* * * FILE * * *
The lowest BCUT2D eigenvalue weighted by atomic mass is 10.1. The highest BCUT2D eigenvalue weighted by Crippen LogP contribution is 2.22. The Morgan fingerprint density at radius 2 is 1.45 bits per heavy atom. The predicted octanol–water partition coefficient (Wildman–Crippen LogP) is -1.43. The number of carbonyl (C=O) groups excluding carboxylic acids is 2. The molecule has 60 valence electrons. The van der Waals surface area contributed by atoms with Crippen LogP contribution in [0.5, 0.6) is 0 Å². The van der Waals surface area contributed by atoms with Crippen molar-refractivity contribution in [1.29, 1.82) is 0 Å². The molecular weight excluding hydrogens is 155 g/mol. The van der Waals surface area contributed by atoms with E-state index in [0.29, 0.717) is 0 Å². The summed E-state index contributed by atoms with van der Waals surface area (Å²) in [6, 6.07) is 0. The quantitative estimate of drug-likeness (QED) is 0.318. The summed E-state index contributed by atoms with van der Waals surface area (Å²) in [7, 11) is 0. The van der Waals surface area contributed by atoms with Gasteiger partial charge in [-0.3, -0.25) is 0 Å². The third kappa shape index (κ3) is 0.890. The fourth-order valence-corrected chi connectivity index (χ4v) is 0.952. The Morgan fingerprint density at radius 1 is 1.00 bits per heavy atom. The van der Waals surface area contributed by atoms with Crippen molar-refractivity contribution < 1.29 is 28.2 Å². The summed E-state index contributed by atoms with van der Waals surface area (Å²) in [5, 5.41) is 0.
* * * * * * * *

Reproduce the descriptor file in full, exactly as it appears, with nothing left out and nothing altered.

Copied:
The lowest BCUT2D eigenvalue weighted by atomic mass is 10.1. The highest BCUT2D eigenvalue weighted by Crippen LogP contribution is 2.22. The Morgan fingerprint density at radius 2 is 1.45 bits per heavy atom. The predicted octanol–water partition coefficient (Wildman–Crippen LogP) is -1.43. The number of carbonyl (C=O) groups excluding carboxylic acids is 2. The molecule has 60 valence electrons. The van der Waals surface area contributed by atoms with Crippen LogP contribution in [0.5, 0.6) is 0 Å². The van der Waals surface area contributed by atoms with Crippen molar-refractivity contribution in [1.29, 1.82) is 0 Å². The molecular weight excluding hydrogens is 155 g/mol. The van der Waals surface area contributed by atoms with E-state index in [0.29, 0.717) is 0 Å². The summed E-state index contributed by atoms with van der Waals surface area (Å²) in [6, 6.07) is 0. The quantitative estimate of drug-likeness (QED) is 0.318. The summed E-state index contributed by atoms with van der Waals surface area (Å²) in [7, 11) is 0. The van der Waals surface area contributed by atoms with Gasteiger partial charge in [-0.3, -0.25) is 0 Å². The third kappa shape index (κ3) is 0.890. The fourth-order valence-corrected chi connectivity index (χ4v) is 0.952. The Morgan fingerprint density at radius 1 is 1.00 bits per heavy atom. The van der Waals surface area contributed by atoms with Crippen molar-refractivity contribution < 1.29 is 28.2 Å². The summed E-state index contributed by atoms with van der Waals surface area (Å²) in [5, 5.41) is 0.